Genius provocateur Nagisa Oshima (In the Realm of the Senses), an influential figure in the Japanese New Wave of the 1960s, made one of his most startling political statements with the compelling pitch-black satire Death by Hanging. In this macabre farce, a Korean man is sentenced to death in Japan but survives his execution, sending the authorities into a panic about what to do next. At once disturbing and oddly amusing, Oshima’s constantly surprising film is a subversive and surreal indictment of both capital punishment and the treatment of Korean immigrants in his country.
Nagisa Oshima's 1968 film 'Death By Hanging' was certainly a controversial movie some fifty plus years ago. Revisiting it today, the film still conjures up some strong reactions and is as relevant today as it was back in 1968 with the social and political situations this film satirizes and carries. 'Death by Hanging' is part Brecht and part early Godard in that Oshima showed these contentious situations such as capital punishment and racism in an over-the-top satire storyline that plays out like a documentary in certain scenes and an overly stylized movie-within-a-movie aspect in others.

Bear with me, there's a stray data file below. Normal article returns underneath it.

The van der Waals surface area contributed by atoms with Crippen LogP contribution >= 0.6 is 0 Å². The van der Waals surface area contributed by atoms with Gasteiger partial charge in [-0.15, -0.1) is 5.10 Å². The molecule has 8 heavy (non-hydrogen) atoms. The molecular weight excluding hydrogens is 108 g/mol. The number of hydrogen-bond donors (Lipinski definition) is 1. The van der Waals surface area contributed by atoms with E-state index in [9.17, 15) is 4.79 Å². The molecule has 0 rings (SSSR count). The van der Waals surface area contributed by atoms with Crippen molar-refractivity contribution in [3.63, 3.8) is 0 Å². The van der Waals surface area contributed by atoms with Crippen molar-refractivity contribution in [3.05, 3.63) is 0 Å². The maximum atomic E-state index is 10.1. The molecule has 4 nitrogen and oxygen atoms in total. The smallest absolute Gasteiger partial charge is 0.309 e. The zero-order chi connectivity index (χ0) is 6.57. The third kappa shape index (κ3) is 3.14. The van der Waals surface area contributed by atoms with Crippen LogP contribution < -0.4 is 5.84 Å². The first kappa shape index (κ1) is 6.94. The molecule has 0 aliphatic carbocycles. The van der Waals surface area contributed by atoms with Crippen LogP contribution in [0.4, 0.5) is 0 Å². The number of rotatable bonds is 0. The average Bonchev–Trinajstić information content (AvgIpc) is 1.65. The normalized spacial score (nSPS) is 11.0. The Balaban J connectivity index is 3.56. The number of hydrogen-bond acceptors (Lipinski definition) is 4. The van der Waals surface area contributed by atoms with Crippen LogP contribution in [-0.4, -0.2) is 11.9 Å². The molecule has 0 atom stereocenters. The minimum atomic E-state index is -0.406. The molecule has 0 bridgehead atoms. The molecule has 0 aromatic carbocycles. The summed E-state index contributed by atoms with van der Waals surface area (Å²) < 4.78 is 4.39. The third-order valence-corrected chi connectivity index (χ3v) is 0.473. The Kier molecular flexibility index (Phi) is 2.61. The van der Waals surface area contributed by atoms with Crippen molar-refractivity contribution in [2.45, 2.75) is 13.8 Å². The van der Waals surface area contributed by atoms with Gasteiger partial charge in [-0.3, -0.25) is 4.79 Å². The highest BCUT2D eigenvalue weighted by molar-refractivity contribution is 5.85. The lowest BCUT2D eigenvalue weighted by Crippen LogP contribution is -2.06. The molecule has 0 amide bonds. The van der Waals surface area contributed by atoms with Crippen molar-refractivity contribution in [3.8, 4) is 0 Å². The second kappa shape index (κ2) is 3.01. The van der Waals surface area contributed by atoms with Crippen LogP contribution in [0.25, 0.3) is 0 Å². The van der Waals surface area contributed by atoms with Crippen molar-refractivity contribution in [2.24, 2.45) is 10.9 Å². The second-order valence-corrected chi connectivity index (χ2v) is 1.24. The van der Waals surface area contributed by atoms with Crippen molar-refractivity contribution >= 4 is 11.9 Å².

It's somewhat difficult to follow the different style, but the effect is quite unnerving and still rings true today. The film centers on a Korean man only known to us as 'R', as he is about to be hanged for raping and killing two women in Japan. The Japanese officers, believing this to be a normal run-of-the-mill hanging get more than what they bargained for when 'R' doesn't die after his hanging. The Japanese officers don't really know what to do and with 'R' not remembering his crimes or why he's even in this situation, things get a bit weird.
The Japanese officers try and convince 'R' of what he did, even going so far as to re-enact his brutal crimes with real people. Even when 'R's sister comes to help out, things don't work out for her either and the Japanese officers end up killing her and someone else, bringing up the second part of the film. This latter half focuses on the Japanese officers, coming to terms with their guilt in that they are no better than the Korean man they tried hanging. You can easily tell that this film hit close to home for director Nagisa Oshima.